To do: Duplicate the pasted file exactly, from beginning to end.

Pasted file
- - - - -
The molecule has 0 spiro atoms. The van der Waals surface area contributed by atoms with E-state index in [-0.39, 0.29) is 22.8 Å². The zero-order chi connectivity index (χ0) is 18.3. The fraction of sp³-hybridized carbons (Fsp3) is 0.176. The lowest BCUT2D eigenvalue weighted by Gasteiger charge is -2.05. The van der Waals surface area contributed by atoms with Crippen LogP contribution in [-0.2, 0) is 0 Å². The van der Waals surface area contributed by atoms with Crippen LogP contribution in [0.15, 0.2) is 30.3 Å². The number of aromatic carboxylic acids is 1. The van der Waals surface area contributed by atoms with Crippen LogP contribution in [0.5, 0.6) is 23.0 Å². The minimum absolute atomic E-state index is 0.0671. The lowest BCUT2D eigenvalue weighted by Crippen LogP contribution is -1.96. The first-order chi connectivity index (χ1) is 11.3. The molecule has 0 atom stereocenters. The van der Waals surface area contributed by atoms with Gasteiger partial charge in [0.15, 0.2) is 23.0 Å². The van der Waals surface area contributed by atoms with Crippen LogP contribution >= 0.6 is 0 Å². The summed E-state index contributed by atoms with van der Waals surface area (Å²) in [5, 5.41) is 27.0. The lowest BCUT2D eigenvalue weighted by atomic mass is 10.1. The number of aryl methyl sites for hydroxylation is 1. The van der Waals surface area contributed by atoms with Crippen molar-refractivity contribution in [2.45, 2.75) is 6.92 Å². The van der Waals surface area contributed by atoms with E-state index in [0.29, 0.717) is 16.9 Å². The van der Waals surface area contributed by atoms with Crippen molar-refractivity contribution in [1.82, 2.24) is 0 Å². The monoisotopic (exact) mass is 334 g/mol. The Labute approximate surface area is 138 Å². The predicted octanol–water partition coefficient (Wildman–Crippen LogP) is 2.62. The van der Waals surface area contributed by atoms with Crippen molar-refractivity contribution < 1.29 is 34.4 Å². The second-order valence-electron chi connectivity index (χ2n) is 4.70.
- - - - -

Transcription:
The molecule has 0 spiro atoms. The van der Waals surface area contributed by atoms with E-state index in [-0.39, 0.29) is 22.8 Å². The zero-order chi connectivity index (χ0) is 18.3. The fraction of sp³-hybridized carbons (Fsp3) is 0.176. The lowest BCUT2D eigenvalue weighted by Gasteiger charge is -2.05. The van der Waals surface area contributed by atoms with Crippen LogP contribution in [-0.2, 0) is 0 Å². The van der Waals surface area contributed by atoms with Crippen LogP contribution in [0.15, 0.2) is 30.3 Å². The number of aromatic carboxylic acids is 1. The van der Waals surface area contributed by atoms with Crippen LogP contribution in [0.5, 0.6) is 23.0 Å². The minimum absolute atomic E-state index is 0.0671. The lowest BCUT2D eigenvalue weighted by Crippen LogP contribution is -1.96. The first-order chi connectivity index (χ1) is 11.3. The molecule has 0 atom stereocenters. The van der Waals surface area contributed by atoms with Gasteiger partial charge in [0.15, 0.2) is 23.0 Å². The van der Waals surface area contributed by atoms with Crippen LogP contribution >= 0.6 is 0 Å². The summed E-state index contributed by atoms with van der Waals surface area (Å²) in [5, 5.41) is 27.0. The lowest BCUT2D eigenvalue weighted by atomic mass is 10.1. The number of aryl methyl sites for hydroxylation is 1. The van der Waals surface area contributed by atoms with Crippen molar-refractivity contribution in [2.45, 2.75) is 6.92 Å². The van der Waals surface area contributed by atoms with E-state index in [0.29, 0.717) is 16.9 Å². The van der Waals surface area contributed by atoms with Crippen molar-refractivity contribution in [1.82, 2.24) is 0 Å². The monoisotopic (exact) mass is 334 g/mol. The Labute approximate surface area is 138 Å². The predicted octanol–water partition coefficient (Wildman–Crippen LogP) is 2.62. The van der Waals surface area contributed by atoms with Crippen molar-refractivity contribution < 1.29 is 34.4 Å². The second-order valence-electron chi connectivity index (χ2n) is 4.70.